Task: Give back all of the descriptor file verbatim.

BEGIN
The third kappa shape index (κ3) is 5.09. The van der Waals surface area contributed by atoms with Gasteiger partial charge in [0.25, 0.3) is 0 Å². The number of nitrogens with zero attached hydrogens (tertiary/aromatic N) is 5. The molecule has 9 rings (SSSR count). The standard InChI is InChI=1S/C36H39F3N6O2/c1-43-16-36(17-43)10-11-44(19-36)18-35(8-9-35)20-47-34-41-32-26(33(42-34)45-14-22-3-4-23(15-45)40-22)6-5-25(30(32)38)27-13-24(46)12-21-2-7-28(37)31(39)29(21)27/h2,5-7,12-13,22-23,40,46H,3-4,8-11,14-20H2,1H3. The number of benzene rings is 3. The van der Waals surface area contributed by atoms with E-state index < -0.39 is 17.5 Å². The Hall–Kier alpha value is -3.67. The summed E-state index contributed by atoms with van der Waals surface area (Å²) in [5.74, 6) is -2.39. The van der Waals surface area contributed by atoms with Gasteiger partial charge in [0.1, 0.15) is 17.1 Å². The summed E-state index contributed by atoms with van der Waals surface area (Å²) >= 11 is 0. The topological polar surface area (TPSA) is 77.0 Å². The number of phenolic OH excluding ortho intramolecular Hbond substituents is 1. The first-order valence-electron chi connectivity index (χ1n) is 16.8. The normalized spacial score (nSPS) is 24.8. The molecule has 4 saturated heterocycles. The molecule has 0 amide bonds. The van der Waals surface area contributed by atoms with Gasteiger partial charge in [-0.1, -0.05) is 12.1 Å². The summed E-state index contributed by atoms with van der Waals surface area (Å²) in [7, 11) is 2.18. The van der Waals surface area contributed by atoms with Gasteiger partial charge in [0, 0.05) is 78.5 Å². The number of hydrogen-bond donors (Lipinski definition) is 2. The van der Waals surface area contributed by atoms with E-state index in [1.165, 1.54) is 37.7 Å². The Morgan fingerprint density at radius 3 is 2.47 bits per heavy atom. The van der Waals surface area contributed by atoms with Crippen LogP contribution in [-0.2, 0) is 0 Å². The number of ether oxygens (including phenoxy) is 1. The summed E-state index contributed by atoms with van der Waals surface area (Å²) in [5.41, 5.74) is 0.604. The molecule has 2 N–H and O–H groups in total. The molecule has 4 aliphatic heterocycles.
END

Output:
The third kappa shape index (κ3) is 5.09. The van der Waals surface area contributed by atoms with Gasteiger partial charge in [0.25, 0.3) is 0 Å². The number of nitrogens with zero attached hydrogens (tertiary/aromatic N) is 5. The molecule has 9 rings (SSSR count). The standard InChI is InChI=1S/C36H39F3N6O2/c1-43-16-36(17-43)10-11-44(19-36)18-35(8-9-35)20-47-34-41-32-26(33(42-34)45-14-22-3-4-23(15-45)40-22)6-5-25(30(32)38)27-13-24(46)12-21-2-7-28(37)31(39)29(21)27/h2,5-7,12-13,22-23,40,46H,3-4,8-11,14-20H2,1H3. The number of benzene rings is 3. The van der Waals surface area contributed by atoms with E-state index < -0.39 is 17.5 Å². The Hall–Kier alpha value is -3.67. The summed E-state index contributed by atoms with van der Waals surface area (Å²) in [5.74, 6) is -2.39. The van der Waals surface area contributed by atoms with Gasteiger partial charge in [0.1, 0.15) is 17.1 Å². The summed E-state index contributed by atoms with van der Waals surface area (Å²) >= 11 is 0. The topological polar surface area (TPSA) is 77.0 Å². The number of phenolic OH excluding ortho intramolecular Hbond substituents is 1. The first-order valence-electron chi connectivity index (χ1n) is 16.8. The normalized spacial score (nSPS) is 24.8. The molecule has 4 saturated heterocycles. The molecule has 0 amide bonds. The van der Waals surface area contributed by atoms with Gasteiger partial charge in [-0.1, -0.05) is 12.1 Å². The summed E-state index contributed by atoms with van der Waals surface area (Å²) in [7, 11) is 2.18. The van der Waals surface area contributed by atoms with Gasteiger partial charge in [0, 0.05) is 78.5 Å². The number of hydrogen-bond donors (Lipinski definition) is 2. The van der Waals surface area contributed by atoms with E-state index in [1.165, 1.54) is 37.7 Å². The Morgan fingerprint density at radius 3 is 2.47 bits per heavy atom. The van der Waals surface area contributed by atoms with Crippen LogP contribution in [-0.2, 0) is 0 Å². The number of ether oxygens (including phenoxy) is 1. The summed E-state index contributed by atoms with van der Waals surface area (Å²) in [5.41, 5.74) is 0.604. The molecule has 2 N–H and O–H groups in total. The molecule has 4 aliphatic heterocycles.